MY HIS­TORY HERO

For­mer Con­ser­va­tive party leader Michael Howard chooses

BBC History Magazine - - Contents - Michael Howard was leader of the Con­ser­va­tive party from 2003– 05 and home sec­re­tary from 1993–97. He now sits in the House of Lords and is chair of the char­ity Hospice UK

Michael Howard chooses El­iz­a­beth I

“More than any other per­son, El­iz­a­beth is re­spon­si­ble for the Eng­land we know to­day. She was a very strong, de­ter­mined leader”

1533–1603

E liz­a­beth I was queen of Eng­land from 1558 un­til her death. The daugh­ter of Henry VIII and Anne Bo­leyn, the child­less Vir­gin Queen was the last of the Tu­dors. One of her first acts as queen was the es­tab­lish­ment of an English Protes­tant church. She also had Mary, Queen of Scots im­pris­oned and ex­e­cuted. In 1570 the pope ex­com­mu­ni­cated her, a re­flec­tion of the re­li­gious ten­sions of the era.

When did you first hear about El­iz­a­beth I?

At my Welsh gram­mar school, where I stud­ied the El­iz­a­bethan era. She re­ally stood out for me as an individual, some­one who helped shape the course of his­tory. How could any school­child, then or now, fail to be ex­cited by the dra­matic events of her reign, cul­mi­nat­ing in the de­feat of the Span­ish Ar­mada? I think it’s as im­por­tant to­day as it was in my youth to study this pe­riod of his­tory at school. But to my in­tense cha­grin, I only got Bs in my his­tory ‘O’ and ‘A’ lev­els!

What kind of per­son was she?

A truly re­mark­able woman, given the fact that she was liv­ing in a man’s world – and I think more than any other per­son, El­iz­a­beth is re­spon­si­ble for the Eng­land we know to­day. She was a very strong, de­ter­mined leader. In­deed, I think peo­ple would have prob­a­bly said she was “a bloody dif­fi­cult woman”! Let’s not for­get that she was also a very in­tel­li­gent per­son, not to men­tion a gifted lin­guist. But she must have been scarred by the fate of her mother, Anne, who was ex­e­cuted when she was aged two.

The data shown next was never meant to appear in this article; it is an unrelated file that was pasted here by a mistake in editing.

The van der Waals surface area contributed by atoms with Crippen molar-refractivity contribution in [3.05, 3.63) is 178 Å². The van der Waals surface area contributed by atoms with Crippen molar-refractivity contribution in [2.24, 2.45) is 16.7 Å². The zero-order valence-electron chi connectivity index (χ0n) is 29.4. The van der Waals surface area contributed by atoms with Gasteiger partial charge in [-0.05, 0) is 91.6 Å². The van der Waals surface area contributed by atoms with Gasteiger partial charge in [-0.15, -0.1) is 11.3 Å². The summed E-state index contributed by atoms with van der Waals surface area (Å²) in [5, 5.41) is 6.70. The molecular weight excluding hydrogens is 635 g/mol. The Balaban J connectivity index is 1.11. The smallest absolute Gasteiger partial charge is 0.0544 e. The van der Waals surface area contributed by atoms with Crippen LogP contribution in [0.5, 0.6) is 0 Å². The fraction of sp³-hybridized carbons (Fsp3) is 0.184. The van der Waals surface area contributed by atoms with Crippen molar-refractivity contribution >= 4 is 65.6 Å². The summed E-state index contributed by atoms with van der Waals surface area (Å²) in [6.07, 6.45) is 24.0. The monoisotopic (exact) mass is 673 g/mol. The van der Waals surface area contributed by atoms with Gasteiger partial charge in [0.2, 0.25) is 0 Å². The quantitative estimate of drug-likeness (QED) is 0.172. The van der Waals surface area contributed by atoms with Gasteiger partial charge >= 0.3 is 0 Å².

What made El­iz­a­beth a hero?

She came to the throne at a time of great un­cer­tainty, hav­ing sur­vived a dif­fi­cult child­hood when she her­self came close to be­ing ex­e­cuted. The coun­try had gone through a pe­riod of huge up­heaval: it had been through the enor­mous re­li­gious up­heavals of her fa­ther’s re­nun­ci­a­tion of Rome, her brother’s ex­treme form of Protes­tantism and her sis­ter’s Catholi­cism. So her achieve­ment in find­ing a mid­dle way, bring­ing the coun­try to­gether, and see­ing off France and Spain, which were much more pow­er­ful coun­tries than Eng­land at the time, was ab­so­lutely out­stand­ing. How­ever, she was un­doubt­edly lucky in her ad­vis­ers and in hav­ing naval com­man­ders of Fran­cis Drake’s stature.

What was her finest hour?

The de­feat of the Ar­mada, when El­iz­a­beth went down to Tilbury and gave what is prob­a­bly her most fa­mous speech. She stir­ringly told the mil­i­tary force pre­par­ing to re­pel the ex­pected Span­ish in­va­sion: “I know I have the body of a weak and fee­ble woman, but I have the heart and stom­ach of a king, and a king of Eng­land too.” Won­der­ful stuff. And thank­fully for us, the Span­ish were de­feated.

It’s im­por­tant to re­mem­ber that the course of his­tory would have been very dif­fer­ent if we had been de­feated. It’s an out­come I pre­fer not to even think about.

Is there any­thing you don’t par­tic­u­larly ad­mire about her?

It’s dif­fi­cult to de­fend the ex­e­cu­tion of Mary, Queen of Scots, although we’re told that El­iz­a­beth tried to re­voke her con­sent for it. That said, one has to re­mem­ber that it was a very tough time to be a monarch and her po­si­tion was very in­se­cure. She had to con­stantly worry about threats to her po­si­tion and per­sonal safety.

If you could meet El­iz­a­beth, what would you ask her?

I’d like to ask her whether she re­gret­ted hav­ing never got mar­ried, although I would have to pluck up the courage to do so, as she would prob­a­bly re­gard the ques­tion as a great im­per­ti­nence.

Fi­nally, could Theresa May learn any­thing from El­iz­a­beth?

I never give the prime min­is­ter ad­vice! Michael Howard was talk­ing to York Mem­bery

El­iz­a­beth I, shown in a por­trait com­mem­o­rat­ing vic­tory over the Ar­mada

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